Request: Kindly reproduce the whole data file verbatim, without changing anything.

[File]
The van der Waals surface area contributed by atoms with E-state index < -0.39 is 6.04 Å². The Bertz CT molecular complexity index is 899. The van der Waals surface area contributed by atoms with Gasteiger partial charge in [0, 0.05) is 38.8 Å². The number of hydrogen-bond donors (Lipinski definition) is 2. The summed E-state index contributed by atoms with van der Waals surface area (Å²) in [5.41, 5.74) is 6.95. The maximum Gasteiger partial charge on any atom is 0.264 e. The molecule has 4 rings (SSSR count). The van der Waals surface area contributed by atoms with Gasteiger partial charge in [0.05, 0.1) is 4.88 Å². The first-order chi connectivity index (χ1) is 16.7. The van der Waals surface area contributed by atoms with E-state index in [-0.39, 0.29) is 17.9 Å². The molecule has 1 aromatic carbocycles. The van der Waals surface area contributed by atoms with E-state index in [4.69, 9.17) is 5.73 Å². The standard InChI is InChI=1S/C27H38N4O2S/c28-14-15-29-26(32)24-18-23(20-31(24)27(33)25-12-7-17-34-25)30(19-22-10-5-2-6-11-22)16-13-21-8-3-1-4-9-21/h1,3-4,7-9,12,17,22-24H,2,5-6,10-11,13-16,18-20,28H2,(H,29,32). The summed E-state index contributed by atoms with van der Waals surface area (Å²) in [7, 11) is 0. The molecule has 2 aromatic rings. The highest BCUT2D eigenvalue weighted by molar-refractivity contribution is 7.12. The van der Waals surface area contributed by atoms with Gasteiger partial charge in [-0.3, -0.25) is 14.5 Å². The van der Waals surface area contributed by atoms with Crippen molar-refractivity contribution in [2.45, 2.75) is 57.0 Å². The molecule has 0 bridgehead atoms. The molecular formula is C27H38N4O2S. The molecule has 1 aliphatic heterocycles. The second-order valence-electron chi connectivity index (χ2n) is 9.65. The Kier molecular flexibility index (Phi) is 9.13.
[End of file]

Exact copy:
The van der Waals surface area contributed by atoms with E-state index < -0.39 is 6.04 Å². The Bertz CT molecular complexity index is 899. The van der Waals surface area contributed by atoms with Gasteiger partial charge in [0, 0.05) is 38.8 Å². The number of hydrogen-bond donors (Lipinski definition) is 2. The summed E-state index contributed by atoms with van der Waals surface area (Å²) in [5.41, 5.74) is 6.95. The maximum Gasteiger partial charge on any atom is 0.264 e. The molecule has 4 rings (SSSR count). The van der Waals surface area contributed by atoms with Gasteiger partial charge in [0.05, 0.1) is 4.88 Å². The first-order chi connectivity index (χ1) is 16.7. The van der Waals surface area contributed by atoms with E-state index in [-0.39, 0.29) is 17.9 Å². The molecule has 1 aromatic carbocycles. The van der Waals surface area contributed by atoms with E-state index in [4.69, 9.17) is 5.73 Å². The standard InChI is InChI=1S/C27H38N4O2S/c28-14-15-29-26(32)24-18-23(20-31(24)27(33)25-12-7-17-34-25)30(19-22-10-5-2-6-11-22)16-13-21-8-3-1-4-9-21/h1,3-4,7-9,12,17,22-24H,2,5-6,10-11,13-16,18-20,28H2,(H,29,32). The summed E-state index contributed by atoms with van der Waals surface area (Å²) in [7, 11) is 0. The molecule has 2 aromatic rings. The highest BCUT2D eigenvalue weighted by molar-refractivity contribution is 7.12. The van der Waals surface area contributed by atoms with Gasteiger partial charge in [-0.3, -0.25) is 14.5 Å². The van der Waals surface area contributed by atoms with Crippen molar-refractivity contribution in [2.45, 2.75) is 57.0 Å². The molecule has 0 bridgehead atoms. The molecular formula is C27H38N4O2S. The molecule has 1 aliphatic heterocycles. The second-order valence-electron chi connectivity index (χ2n) is 9.65. The Kier molecular flexibility index (Phi) is 9.13.